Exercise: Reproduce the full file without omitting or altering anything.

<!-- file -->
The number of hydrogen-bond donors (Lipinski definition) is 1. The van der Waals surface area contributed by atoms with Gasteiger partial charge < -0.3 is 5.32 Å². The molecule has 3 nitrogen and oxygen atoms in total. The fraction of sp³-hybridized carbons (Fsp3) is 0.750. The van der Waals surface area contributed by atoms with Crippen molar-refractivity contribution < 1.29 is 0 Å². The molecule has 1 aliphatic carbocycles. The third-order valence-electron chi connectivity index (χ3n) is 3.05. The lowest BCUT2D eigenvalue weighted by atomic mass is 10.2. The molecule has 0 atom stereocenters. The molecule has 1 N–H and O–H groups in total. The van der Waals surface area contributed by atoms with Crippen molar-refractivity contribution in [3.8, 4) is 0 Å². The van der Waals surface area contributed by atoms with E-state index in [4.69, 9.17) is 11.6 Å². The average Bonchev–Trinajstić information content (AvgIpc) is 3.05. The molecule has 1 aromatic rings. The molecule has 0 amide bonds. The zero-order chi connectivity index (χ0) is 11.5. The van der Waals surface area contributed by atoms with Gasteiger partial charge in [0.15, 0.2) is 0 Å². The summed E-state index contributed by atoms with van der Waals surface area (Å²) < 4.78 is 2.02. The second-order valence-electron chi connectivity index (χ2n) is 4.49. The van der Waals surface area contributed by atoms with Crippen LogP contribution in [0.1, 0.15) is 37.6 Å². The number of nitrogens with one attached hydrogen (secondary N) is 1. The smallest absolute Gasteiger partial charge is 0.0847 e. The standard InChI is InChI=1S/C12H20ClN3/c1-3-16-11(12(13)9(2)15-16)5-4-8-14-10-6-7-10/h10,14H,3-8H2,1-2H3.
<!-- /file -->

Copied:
The number of hydrogen-bond donors (Lipinski definition) is 1. The van der Waals surface area contributed by atoms with Gasteiger partial charge < -0.3 is 5.32 Å². The molecule has 3 nitrogen and oxygen atoms in total. The fraction of sp³-hybridized carbons (Fsp3) is 0.750. The van der Waals surface area contributed by atoms with Crippen molar-refractivity contribution < 1.29 is 0 Å². The molecule has 1 aliphatic carbocycles. The third-order valence-electron chi connectivity index (χ3n) is 3.05. The lowest BCUT2D eigenvalue weighted by atomic mass is 10.2. The molecule has 0 atom stereocenters. The molecule has 1 N–H and O–H groups in total. The van der Waals surface area contributed by atoms with Crippen molar-refractivity contribution in [3.8, 4) is 0 Å². The van der Waals surface area contributed by atoms with E-state index in [4.69, 9.17) is 11.6 Å². The average Bonchev–Trinajstić information content (AvgIpc) is 3.05. The molecule has 1 aromatic rings. The molecule has 0 amide bonds. The zero-order chi connectivity index (χ0) is 11.5. The van der Waals surface area contributed by atoms with Gasteiger partial charge in [0.15, 0.2) is 0 Å². The summed E-state index contributed by atoms with van der Waals surface area (Å²) < 4.78 is 2.02. The second-order valence-electron chi connectivity index (χ2n) is 4.49. The van der Waals surface area contributed by atoms with Crippen LogP contribution in [0.1, 0.15) is 37.6 Å². The number of nitrogens with one attached hydrogen (secondary N) is 1. The smallest absolute Gasteiger partial charge is 0.0847 e. The standard InChI is InChI=1S/C12H20ClN3/c1-3-16-11(12(13)9(2)15-16)5-4-8-14-10-6-7-10/h10,14H,3-8H2,1-2H3.